Ilkeston - Down By The Canal
w/e 13 March 2011
All this week's pictures were taken
with a Kodak DX6490
Encouraged by the spring flowers in Ilkeston's parks and cemeteries
last week, I thought I'd look in the more natural surroundings
along the Erewash Canal at the eastern edge of town to see what
it would yield as winter slowly gives up its grip and spring
begins to take its place.
I accessed the canal towpath off Cantelupe Road midway between
Station Road and Potter's Lock and was almost immediately greeted
by some flowering forsythia although the plastic bottles apparently
growing off the same plant were strictly man made additions.
Heading towards Potter's Lock the dead grasses and partially
decomposed leaves showed little signs of spring and even the
trees either side of the towpath still seemed lifeless.
Closer inspection of the trees though showed that they are indeed
sprouting new growth and the leaf buds are forming well.
Although it was a fine afternoon, the surface of the path was
quite greasy in parts and with Potter's Lock coming into view,
one section in particular needed some careful navigation through
At Potter's Lock I had the option of continuing across the playing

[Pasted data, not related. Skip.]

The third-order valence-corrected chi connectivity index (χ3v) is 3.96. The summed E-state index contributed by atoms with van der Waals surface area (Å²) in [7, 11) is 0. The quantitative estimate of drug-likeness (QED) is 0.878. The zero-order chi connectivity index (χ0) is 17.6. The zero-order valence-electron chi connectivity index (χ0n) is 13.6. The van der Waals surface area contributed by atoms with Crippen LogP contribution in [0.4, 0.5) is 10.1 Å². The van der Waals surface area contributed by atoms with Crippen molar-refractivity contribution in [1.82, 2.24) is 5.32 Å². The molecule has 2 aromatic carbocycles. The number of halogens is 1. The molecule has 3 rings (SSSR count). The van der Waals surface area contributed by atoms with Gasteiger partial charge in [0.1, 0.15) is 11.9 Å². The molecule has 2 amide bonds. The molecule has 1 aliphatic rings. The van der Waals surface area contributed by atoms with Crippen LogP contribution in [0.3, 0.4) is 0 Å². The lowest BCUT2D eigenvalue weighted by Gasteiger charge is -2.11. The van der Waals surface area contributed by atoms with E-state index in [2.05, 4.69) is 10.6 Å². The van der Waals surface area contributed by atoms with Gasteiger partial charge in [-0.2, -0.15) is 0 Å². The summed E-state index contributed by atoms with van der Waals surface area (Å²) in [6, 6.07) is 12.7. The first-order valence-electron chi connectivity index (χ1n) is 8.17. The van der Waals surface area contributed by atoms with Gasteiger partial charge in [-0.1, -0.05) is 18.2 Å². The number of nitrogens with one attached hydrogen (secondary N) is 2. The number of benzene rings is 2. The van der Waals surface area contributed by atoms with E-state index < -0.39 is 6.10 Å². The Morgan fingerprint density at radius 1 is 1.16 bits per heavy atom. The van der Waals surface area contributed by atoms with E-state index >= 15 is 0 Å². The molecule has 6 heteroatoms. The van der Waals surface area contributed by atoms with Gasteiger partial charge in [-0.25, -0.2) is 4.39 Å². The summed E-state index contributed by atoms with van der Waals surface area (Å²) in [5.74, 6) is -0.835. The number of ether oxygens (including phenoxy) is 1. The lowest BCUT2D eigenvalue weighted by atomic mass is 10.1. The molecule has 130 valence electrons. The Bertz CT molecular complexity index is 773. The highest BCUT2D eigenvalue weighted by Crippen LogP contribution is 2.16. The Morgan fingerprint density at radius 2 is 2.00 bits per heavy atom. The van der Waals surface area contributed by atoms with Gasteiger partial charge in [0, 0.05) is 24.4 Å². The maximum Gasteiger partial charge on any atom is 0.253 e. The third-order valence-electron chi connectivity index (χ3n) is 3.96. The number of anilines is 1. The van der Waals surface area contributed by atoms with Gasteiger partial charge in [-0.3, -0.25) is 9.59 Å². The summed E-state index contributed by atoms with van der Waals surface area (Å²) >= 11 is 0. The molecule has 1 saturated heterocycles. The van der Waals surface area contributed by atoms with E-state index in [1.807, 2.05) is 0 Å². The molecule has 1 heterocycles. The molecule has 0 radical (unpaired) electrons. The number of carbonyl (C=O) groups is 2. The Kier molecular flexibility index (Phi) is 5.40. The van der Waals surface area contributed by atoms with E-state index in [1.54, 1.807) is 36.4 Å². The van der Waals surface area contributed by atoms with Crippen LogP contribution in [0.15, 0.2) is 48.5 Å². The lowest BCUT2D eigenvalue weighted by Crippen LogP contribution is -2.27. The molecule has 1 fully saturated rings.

field to the right or crossing the bridge to the opposite side
of the canal. Knowing that the far corner of the playing field
where it rejoins a path along the canal side tends to become
waterlogged, I opted for the latter and crossed over the old
One thing that I noticed whilst walking along the path was the
amount of litter (like the plastic bottles in the forsythia)
that had been carelessly and needlessly discarded and as I joined
the path after crossing the bridge I noticed a patch of white
on the other side that looked for all the world like another
plastic bag caught up in the reeds and grasses.
I quickly found out that the patch of white was created by two
preening swans together with one of last year's brood that has
not yet flown the nest. The only other waterfowl I saw were along
this section were a few coots and three or four mallard ducks.
As the year progresses there will hopefully be an increase in
The coots were swimming noiselessly in the canal and on the other
side of the towpath an engine swooshed (is that a word?)
by almost as quietly southwards along the adjacent railway line.
As I approached Green's Lock there were one or two more birds
in the canal but my quest for more signs of spring had not been
as successful as I had hoped. Nevertheless I had enjoyed a pleasant
walk in the sunshine which, as the canal continued on its journey
to the south, was almost directly ahead. It was also a stark
reminder as to why I normally follow the path in the opposite
direction when out taking photos.